June 20, 2006 4:23 PM PDT

Netflix to do digital downloads?

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When digital download-to-television becomes a reality, Netflix wants to be the first.

In fact, the Netflix investor relations site already lists digital downloading as one of its growth strategies for the future.

"Use our market leadership position to lead the transition to high-definition DVDs and eventually digital downloading," says the Netflix corporate fact sheet (click here for PDF).

But a spokesman for the company denies that such a program is imminent, even though an executive at the popular movie download company said Netflix is looking into a download service.

Eric Besner, Netflix's vice president of original programming, mentioned that Netflix is looking into the use of proprietary set-top boxes for digital downloading, according to reports of a speech he gave at an Independent Film and Television Alliance production conference. Besner said the set-top boxes would be used to download movies to televisions overnight in lieu of mailing out DVDs, according to Variety, which originally reported on Besner's comments.

But a company spokesman said that any comments indicating Netflix was moving toward digital downloads were premature.

"We have not announced any plans for any of our download initiatives. Any comments made by Netflix employees were premature. We are investing $5 (million) to $10 million, as we did similarly last year and will do again next year, on a downloading initiative," Steve Swasey, director of corporate communications for Netflix, told CNET News.com.

But such a service is not yet in the can, in part because of two particular challenges, Swasey said.

The first one is content availability. While there's some content out there, the majority of movies are "locked up" by the movie industry and other content owners, Swasey said. He predicts that it will probably remain that way for a couple more years.

The second obstacle is getting the content from the Internet to the television. Swasey said most people want to watch movies on their TV, not their computer.

But when the time comes, will Netflix, in fact, be first?

In February, MovieBeam, with financial backing from Cisco Systems and Intel, relaunched as a video-on-demand service that sends movies to a hard drive in the home via traditional television airwaves. Former parent company Walt Disney allowed the service to launch movies simultaneously with their DVD release. Other competitors include on-demand movie services from cable companies, which, while not strictly operating on a subscription business model like Netflix, offer a download-to-rent option.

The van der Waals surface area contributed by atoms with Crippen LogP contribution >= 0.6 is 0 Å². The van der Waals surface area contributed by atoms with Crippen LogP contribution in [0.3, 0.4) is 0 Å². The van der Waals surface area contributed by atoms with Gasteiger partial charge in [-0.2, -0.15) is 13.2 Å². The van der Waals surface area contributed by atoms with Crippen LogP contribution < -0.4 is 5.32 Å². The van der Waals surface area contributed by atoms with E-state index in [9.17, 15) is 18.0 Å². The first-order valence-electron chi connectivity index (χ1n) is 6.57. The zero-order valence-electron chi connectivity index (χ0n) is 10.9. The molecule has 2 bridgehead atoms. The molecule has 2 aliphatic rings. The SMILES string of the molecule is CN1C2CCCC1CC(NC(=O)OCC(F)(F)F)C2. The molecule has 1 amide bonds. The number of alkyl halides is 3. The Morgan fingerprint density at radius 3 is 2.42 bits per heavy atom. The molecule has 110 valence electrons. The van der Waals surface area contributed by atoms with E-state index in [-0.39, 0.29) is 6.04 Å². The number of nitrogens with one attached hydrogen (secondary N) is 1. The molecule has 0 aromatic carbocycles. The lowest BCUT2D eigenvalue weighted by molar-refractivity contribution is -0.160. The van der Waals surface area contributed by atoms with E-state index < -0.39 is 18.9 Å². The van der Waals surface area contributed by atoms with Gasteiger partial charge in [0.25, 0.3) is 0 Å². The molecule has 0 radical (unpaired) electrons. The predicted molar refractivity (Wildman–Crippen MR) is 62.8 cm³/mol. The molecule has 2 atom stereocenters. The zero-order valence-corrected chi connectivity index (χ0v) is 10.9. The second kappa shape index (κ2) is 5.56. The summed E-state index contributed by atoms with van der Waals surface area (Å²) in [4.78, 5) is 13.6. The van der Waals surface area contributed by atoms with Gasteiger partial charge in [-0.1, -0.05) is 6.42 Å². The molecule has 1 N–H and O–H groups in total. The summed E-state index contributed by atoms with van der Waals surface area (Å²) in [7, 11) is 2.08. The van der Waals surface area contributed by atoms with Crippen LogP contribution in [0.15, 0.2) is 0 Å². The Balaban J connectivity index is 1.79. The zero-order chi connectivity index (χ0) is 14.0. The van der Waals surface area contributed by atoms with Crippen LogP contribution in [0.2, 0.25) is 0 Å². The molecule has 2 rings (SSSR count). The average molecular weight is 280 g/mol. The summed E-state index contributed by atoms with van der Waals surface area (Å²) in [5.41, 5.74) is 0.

Netflix increased revenues from $5 million in 1999 to $683 million in 2005, according to company financial reports. It is currently invested in its DVD mailer system, shipping more than 1 million DVDs a day and hiring a former postmaster general as its COO.

See more CNET content tagged:
NetFlix Inc., set-top box, set-top, movies, spokesman

5 comments

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DVD Rippers
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Posted by 206538395198018178908092208948 (141 comments )
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Join the game
There's plenty of others already in and Apple is working on it for the iTunes Store. Makes sense since they are the top DVD rental service.
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Posted by (156 comments )
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plenty of others already in
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Posted by Ipod Apple (152 comments )
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but will it burn?
If you think Netflix is unaware of the size of the segment of customers that burn and return, and aware of the revenue they represent, you're crazed.
DVDs will be a part of the service for awhile yet.

By the way, nice vaporware story. cnet creates a rumor and spends the copy elaborating on how it doesn't exist. The "news" on this site could use some overhauling.
Posted by skeptik (590 comments )
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Netflix spin spin spin
Netflix created the problem, er, topic. And it could have created the entire confusion on purpose. This is not unlike the way they operate.

Netflix is comical. Imagine them saying that they will be first at downloading. They are nothing but a mid-tech dvd mailer. As long as they can maintain the hyperbole, Reed can suck off $1,000,000 a month from insider stock sales.
Posted by rickontime (19 comments )
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